Park Street Cantina in the Short North is among 11 bars statewide facing hearings before the Ohio Liquor Commission after being accused of violating health and safety regulations aimed at curbing the spread of the coronavirus.
Investigators with the State Highway Patrol charged the bar with disorderly conduct stemming from a May incident of failing to maintain social distancing as required under Ohio’s emergency health orders.
Owners of Cantina’s bar, who face possible revocation of their liquor license and criminal charges, could not be reached for comment.
Citations also were issued for the Wine Vault in Vermillion; Luchitas Mexican Restaurant in Cleveland; Sauders Stumble Inn in Bascom; Martha’s Tavern in Medway; Limons Mexican Restaurant in Toledo; Bar on Third in Ironton; the Dusty Mug in Portsmouth; and Put In Bay Resort, Hotel on the Park and Adventure Bay, all in Put-in-Bay.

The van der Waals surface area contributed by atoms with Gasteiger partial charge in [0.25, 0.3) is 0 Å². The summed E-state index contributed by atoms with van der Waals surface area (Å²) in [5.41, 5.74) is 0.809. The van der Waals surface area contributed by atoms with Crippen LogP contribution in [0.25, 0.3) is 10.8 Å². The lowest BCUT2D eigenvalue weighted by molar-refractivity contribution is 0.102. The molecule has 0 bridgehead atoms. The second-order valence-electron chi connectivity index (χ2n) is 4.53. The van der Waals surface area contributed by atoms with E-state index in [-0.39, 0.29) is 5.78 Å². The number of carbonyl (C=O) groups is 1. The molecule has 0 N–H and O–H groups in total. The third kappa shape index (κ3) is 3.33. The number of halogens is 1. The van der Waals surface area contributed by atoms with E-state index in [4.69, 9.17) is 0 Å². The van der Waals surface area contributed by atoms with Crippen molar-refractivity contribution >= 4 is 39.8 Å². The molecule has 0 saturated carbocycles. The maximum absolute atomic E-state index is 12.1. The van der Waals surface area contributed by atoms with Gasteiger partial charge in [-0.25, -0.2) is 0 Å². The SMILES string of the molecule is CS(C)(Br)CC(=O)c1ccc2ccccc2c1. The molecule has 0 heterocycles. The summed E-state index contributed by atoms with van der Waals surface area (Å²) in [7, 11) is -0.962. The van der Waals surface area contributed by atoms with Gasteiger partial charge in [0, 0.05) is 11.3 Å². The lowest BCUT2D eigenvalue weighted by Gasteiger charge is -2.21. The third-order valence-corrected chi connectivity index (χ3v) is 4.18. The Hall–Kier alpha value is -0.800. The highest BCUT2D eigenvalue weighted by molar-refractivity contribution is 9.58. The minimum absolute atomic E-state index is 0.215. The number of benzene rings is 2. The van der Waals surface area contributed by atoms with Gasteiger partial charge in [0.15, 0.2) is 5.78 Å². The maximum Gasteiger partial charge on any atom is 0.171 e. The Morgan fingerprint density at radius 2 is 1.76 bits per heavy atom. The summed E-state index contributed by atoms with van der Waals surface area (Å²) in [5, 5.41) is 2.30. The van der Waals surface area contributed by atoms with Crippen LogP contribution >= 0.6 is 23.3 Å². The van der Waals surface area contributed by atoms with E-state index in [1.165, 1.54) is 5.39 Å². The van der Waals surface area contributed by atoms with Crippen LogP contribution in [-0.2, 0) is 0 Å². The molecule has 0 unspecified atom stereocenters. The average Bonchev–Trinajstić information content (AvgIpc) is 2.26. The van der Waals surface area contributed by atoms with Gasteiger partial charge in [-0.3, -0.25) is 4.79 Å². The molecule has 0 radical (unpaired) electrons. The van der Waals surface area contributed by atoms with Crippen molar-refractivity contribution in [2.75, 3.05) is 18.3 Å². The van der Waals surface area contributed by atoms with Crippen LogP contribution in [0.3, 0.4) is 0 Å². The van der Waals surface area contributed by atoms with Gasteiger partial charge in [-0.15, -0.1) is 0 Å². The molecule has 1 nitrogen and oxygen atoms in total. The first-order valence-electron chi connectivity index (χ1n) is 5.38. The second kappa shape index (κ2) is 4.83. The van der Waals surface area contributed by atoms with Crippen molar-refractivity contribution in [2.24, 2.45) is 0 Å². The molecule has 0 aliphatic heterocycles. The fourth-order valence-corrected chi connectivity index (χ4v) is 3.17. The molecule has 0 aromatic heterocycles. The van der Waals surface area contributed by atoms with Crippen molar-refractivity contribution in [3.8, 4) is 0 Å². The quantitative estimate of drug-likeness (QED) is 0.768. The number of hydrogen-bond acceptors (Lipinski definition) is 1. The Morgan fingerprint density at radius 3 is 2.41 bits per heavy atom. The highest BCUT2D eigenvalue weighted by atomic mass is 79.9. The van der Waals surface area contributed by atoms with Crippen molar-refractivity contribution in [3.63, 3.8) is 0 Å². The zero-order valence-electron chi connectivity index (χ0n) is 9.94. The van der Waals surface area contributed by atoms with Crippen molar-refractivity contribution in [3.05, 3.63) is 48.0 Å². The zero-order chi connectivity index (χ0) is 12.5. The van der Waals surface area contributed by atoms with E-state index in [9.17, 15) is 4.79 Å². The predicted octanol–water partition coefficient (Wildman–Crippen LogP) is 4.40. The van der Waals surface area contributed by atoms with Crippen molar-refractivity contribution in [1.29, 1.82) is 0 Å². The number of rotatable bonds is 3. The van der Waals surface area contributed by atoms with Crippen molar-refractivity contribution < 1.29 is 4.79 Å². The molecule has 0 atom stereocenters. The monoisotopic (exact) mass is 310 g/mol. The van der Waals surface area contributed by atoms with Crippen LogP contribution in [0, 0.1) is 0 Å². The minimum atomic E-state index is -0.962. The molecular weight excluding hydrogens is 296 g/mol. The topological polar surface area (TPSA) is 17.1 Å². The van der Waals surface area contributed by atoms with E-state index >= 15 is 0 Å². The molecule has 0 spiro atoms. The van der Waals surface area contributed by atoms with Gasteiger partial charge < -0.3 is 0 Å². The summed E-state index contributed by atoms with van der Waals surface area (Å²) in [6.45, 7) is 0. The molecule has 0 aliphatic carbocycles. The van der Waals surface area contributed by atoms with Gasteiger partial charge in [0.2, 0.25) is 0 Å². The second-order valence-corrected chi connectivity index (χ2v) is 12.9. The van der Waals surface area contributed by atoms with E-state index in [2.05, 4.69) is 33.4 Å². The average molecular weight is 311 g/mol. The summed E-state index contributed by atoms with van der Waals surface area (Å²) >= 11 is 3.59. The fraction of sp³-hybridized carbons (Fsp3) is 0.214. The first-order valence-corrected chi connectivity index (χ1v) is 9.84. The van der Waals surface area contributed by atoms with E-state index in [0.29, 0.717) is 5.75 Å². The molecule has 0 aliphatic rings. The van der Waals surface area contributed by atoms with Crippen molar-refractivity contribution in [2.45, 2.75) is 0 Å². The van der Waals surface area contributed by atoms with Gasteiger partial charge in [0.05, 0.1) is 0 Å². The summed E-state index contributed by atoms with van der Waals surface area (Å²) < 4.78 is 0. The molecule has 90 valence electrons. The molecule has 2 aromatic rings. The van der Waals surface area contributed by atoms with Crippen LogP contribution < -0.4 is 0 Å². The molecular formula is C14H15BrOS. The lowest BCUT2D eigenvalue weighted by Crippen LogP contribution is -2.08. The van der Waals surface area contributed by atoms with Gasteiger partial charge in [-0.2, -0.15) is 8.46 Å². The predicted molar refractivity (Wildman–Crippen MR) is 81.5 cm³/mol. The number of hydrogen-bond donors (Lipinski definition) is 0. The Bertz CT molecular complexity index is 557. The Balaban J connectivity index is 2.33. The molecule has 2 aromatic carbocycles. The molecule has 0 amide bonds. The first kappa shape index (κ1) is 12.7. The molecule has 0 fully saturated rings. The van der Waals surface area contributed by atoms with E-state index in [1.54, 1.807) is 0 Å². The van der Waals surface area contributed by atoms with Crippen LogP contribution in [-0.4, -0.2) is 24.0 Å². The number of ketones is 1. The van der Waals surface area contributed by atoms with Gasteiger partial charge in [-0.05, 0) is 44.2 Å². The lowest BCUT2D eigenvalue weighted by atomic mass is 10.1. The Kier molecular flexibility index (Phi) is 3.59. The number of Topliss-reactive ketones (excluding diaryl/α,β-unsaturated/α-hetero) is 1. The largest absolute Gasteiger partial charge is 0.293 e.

Several patrons of Put-in-Bay bars have gotten the coronavirus, local health officials say. Pictures were widely shared on social media of unmasked customers packing various establishments.
Social media posts also showed patrons jammed into Park Street Cantina. According to an investigative report of the May 16 incident, agents “observed a line of patrons standing along the bar on all sides and several people congregating around the bar area. There were very few patrons seated as required and the majority were standing in close proximity to each other. Patrons were walking around and others were dancing in between the bar and tables.”
Hearings before the Ohio Liquor Control Commission are to be held in August.
Gov. Mike DeWine allowed bars and restaurants to reopen in mid-May, warning that they must follow safety requirements or face action affecting their state liquor licenses and be referred to local prosecutors for potential criminal charges.
He noted the impending hearings during his coronavirus briefing Thursday afternoon, the day after issuing a plea to Ohioans to adhere to health rules or face the consequences.
Violation of a public health order during a pandemic is punishable as a second-degree misdemeanor carrying a maximum sentences of 90 days in jail and a $750 fine.
Ohio’s emergency health guidelines require social distancing among patrons and masks for employees.